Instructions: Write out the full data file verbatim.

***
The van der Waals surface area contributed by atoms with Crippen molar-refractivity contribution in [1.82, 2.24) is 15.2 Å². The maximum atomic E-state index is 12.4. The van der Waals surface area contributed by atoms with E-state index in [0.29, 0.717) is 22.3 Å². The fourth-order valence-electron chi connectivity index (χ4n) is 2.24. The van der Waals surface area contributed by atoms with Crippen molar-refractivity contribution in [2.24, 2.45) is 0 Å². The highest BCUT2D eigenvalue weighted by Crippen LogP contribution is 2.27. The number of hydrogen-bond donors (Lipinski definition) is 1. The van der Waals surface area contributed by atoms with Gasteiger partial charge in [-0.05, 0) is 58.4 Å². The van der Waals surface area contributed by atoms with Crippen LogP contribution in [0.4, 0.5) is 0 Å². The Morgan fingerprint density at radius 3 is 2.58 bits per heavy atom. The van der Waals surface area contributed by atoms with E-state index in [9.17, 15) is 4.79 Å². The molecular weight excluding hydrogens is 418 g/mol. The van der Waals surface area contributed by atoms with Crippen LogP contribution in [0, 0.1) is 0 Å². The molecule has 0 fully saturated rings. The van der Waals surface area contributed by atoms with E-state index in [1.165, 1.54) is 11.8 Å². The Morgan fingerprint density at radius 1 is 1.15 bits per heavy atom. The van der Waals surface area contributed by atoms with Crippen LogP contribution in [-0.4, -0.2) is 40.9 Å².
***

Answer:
The van der Waals surface area contributed by atoms with Crippen molar-refractivity contribution in [1.82, 2.24) is 15.2 Å². The maximum atomic E-state index is 12.4. The van der Waals surface area contributed by atoms with E-state index in [0.29, 0.717) is 22.3 Å². The fourth-order valence-electron chi connectivity index (χ4n) is 2.24. The van der Waals surface area contributed by atoms with Crippen molar-refractivity contribution in [2.24, 2.45) is 0 Å². The highest BCUT2D eigenvalue weighted by Crippen LogP contribution is 2.27. The number of hydrogen-bond donors (Lipinski definition) is 1. The van der Waals surface area contributed by atoms with Gasteiger partial charge in [-0.05, 0) is 58.4 Å². The van der Waals surface area contributed by atoms with Crippen LogP contribution in [0.4, 0.5) is 0 Å². The Morgan fingerprint density at radius 3 is 2.58 bits per heavy atom. The van der Waals surface area contributed by atoms with E-state index in [9.17, 15) is 4.79 Å². The molecular weight excluding hydrogens is 418 g/mol. The van der Waals surface area contributed by atoms with Crippen LogP contribution in [0, 0.1) is 0 Å². The molecule has 0 fully saturated rings. The van der Waals surface area contributed by atoms with E-state index in [1.165, 1.54) is 11.8 Å². The Morgan fingerprint density at radius 1 is 1.15 bits per heavy atom. The van der Waals surface area contributed by atoms with Crippen LogP contribution in [-0.4, -0.2) is 40.9 Å².